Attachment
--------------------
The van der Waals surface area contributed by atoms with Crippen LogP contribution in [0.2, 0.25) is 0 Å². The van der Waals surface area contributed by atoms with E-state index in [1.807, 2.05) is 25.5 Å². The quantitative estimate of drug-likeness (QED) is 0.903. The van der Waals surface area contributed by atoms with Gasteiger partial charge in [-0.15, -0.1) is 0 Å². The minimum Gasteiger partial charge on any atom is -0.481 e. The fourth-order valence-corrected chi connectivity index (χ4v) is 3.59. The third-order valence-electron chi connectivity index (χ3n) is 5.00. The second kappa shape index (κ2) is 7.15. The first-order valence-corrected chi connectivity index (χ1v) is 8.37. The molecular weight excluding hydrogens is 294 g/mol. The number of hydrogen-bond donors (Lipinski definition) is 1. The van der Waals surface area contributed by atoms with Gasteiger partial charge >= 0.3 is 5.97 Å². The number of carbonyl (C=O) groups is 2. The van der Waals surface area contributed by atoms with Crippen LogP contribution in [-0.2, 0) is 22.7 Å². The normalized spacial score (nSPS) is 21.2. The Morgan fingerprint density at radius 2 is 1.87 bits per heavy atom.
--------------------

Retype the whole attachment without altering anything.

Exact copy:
The van der Waals surface area contributed by atoms with Crippen LogP contribution in [0.2, 0.25) is 0 Å². The van der Waals surface area contributed by atoms with E-state index in [1.807, 2.05) is 25.5 Å². The quantitative estimate of drug-likeness (QED) is 0.903. The van der Waals surface area contributed by atoms with Gasteiger partial charge in [-0.15, -0.1) is 0 Å². The minimum Gasteiger partial charge on any atom is -0.481 e. The fourth-order valence-corrected chi connectivity index (χ4v) is 3.59. The third-order valence-electron chi connectivity index (χ3n) is 5.00. The second kappa shape index (κ2) is 7.15. The first-order valence-corrected chi connectivity index (χ1v) is 8.37. The molecular weight excluding hydrogens is 294 g/mol. The number of hydrogen-bond donors (Lipinski definition) is 1. The van der Waals surface area contributed by atoms with Gasteiger partial charge >= 0.3 is 5.97 Å². The number of carbonyl (C=O) groups is 2. The van der Waals surface area contributed by atoms with Crippen LogP contribution in [-0.2, 0) is 22.7 Å². The normalized spacial score (nSPS) is 21.2. The Morgan fingerprint density at radius 2 is 1.87 bits per heavy atom.